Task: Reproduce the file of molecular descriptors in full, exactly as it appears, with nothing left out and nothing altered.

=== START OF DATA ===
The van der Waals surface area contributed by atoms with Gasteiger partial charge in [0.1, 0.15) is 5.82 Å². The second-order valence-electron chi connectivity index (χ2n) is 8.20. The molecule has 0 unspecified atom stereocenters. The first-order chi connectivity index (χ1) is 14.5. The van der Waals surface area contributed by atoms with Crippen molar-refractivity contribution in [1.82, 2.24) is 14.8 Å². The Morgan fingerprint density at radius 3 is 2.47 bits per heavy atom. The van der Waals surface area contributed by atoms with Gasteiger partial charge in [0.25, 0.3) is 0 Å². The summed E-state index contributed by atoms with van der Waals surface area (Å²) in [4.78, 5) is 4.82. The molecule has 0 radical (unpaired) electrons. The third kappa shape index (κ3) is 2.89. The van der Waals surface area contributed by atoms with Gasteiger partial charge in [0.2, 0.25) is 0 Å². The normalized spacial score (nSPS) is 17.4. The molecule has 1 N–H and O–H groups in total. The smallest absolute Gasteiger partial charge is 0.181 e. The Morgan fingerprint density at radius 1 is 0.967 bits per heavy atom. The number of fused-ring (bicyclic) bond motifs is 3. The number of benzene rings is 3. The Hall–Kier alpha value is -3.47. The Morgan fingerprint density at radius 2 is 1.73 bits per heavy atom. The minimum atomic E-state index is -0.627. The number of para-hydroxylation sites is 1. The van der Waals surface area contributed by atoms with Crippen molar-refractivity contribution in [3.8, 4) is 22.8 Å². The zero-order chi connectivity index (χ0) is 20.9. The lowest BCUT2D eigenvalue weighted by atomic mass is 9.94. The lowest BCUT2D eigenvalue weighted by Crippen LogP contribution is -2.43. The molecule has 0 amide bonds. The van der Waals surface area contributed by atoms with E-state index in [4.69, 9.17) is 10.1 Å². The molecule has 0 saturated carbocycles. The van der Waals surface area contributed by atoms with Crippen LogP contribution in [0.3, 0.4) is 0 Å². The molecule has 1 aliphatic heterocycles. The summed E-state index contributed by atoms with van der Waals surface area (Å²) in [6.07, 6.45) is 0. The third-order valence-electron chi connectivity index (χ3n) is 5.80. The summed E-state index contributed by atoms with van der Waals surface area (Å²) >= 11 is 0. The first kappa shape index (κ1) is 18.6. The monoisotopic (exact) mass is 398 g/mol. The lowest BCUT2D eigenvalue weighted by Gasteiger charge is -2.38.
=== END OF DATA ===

The van der Waals surface area contributed by atoms with Gasteiger partial charge in [0.1, 0.15) is 5.82 Å². The second-order valence-electron chi connectivity index (χ2n) is 8.20. The molecule has 0 unspecified atom stereocenters. The first-order chi connectivity index (χ1) is 14.5. The van der Waals surface area contributed by atoms with Crippen molar-refractivity contribution in [1.82, 2.24) is 14.8 Å². The Morgan fingerprint density at radius 3 is 2.47 bits per heavy atom. The van der Waals surface area contributed by atoms with Gasteiger partial charge in [0.25, 0.3) is 0 Å². The summed E-state index contributed by atoms with van der Waals surface area (Å²) in [4.78, 5) is 4.82. The molecule has 0 radical (unpaired) electrons. The third kappa shape index (κ3) is 2.89. The van der Waals surface area contributed by atoms with Gasteiger partial charge in [0.2, 0.25) is 0 Å². The normalized spacial score (nSPS) is 17.4. The molecule has 1 N–H and O–H groups in total. The smallest absolute Gasteiger partial charge is 0.181 e. The Morgan fingerprint density at radius 1 is 0.967 bits per heavy atom. The number of fused-ring (bicyclic) bond motifs is 3. The number of benzene rings is 3. The Hall–Kier alpha value is -3.47. The Morgan fingerprint density at radius 2 is 1.73 bits per heavy atom. The minimum atomic E-state index is -0.627. The number of para-hydroxylation sites is 1. The van der Waals surface area contributed by atoms with Crippen molar-refractivity contribution in [3.8, 4) is 22.8 Å². The zero-order chi connectivity index (χ0) is 20.9. The lowest BCUT2D eigenvalue weighted by atomic mass is 9.94. The lowest BCUT2D eigenvalue weighted by Crippen LogP contribution is -2.43. The molecule has 0 amide bonds. The van der Waals surface area contributed by atoms with E-state index in [4.69, 9.17) is 10.1 Å². The molecule has 0 saturated carbocycles. The van der Waals surface area contributed by atoms with Crippen LogP contribution in [0.3, 0.4) is 0 Å². The molecule has 1 aliphatic heterocycles. The summed E-state index contributed by atoms with van der Waals surface area (Å²) in [6.07, 6.45) is 0. The third-order valence-electron chi connectivity index (χ3n) is 5.80. The summed E-state index contributed by atoms with van der Waals surface area (Å²) >= 11 is 0. The first kappa shape index (κ1) is 18.6. The monoisotopic (exact) mass is 398 g/mol. The lowest BCUT2D eigenvalue weighted by Gasteiger charge is -2.38.